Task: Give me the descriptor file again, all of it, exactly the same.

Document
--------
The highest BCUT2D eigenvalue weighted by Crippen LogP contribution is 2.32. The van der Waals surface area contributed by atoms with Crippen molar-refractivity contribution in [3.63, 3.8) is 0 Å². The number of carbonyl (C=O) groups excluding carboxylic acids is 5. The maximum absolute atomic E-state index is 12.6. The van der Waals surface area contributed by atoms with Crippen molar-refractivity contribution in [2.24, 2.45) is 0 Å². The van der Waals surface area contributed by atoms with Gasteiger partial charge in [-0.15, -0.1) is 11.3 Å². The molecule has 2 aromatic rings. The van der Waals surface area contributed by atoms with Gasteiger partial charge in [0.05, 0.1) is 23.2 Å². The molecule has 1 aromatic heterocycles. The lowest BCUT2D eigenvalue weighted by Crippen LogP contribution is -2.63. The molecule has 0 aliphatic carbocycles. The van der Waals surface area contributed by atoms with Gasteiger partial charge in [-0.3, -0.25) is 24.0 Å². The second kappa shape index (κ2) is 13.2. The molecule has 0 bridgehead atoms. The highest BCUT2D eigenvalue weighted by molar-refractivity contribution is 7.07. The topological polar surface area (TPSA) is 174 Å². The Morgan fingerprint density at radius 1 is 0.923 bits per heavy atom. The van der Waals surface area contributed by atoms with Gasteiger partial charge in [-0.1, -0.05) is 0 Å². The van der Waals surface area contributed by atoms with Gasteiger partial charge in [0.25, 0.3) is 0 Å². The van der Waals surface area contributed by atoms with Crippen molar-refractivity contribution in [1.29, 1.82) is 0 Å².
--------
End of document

The highest BCUT2D eigenvalue weighted by Crippen LogP contribution is 2.32. The van der Waals surface area contributed by atoms with Crippen molar-refractivity contribution in [3.63, 3.8) is 0 Å². The number of carbonyl (C=O) groups excluding carboxylic acids is 5. The maximum absolute atomic E-state index is 12.6. The van der Waals surface area contributed by atoms with Crippen molar-refractivity contribution in [2.24, 2.45) is 0 Å². The van der Waals surface area contributed by atoms with Gasteiger partial charge in [-0.15, -0.1) is 11.3 Å². The molecule has 2 aromatic rings. The van der Waals surface area contributed by atoms with Gasteiger partial charge in [0.05, 0.1) is 23.2 Å². The molecule has 1 aromatic heterocycles. The lowest BCUT2D eigenvalue weighted by Crippen LogP contribution is -2.63. The molecule has 0 aliphatic carbocycles. The van der Waals surface area contributed by atoms with Gasteiger partial charge in [-0.3, -0.25) is 24.0 Å². The second kappa shape index (κ2) is 13.2. The molecule has 0 bridgehead atoms. The highest BCUT2D eigenvalue weighted by molar-refractivity contribution is 7.07. The topological polar surface area (TPSA) is 174 Å². The Morgan fingerprint density at radius 1 is 0.923 bits per heavy atom. The van der Waals surface area contributed by atoms with Gasteiger partial charge in [-0.1, -0.05) is 0 Å². The van der Waals surface area contributed by atoms with Gasteiger partial charge in [0.25, 0.3) is 0 Å². The van der Waals surface area contributed by atoms with Crippen molar-refractivity contribution in [1.29, 1.82) is 0 Å².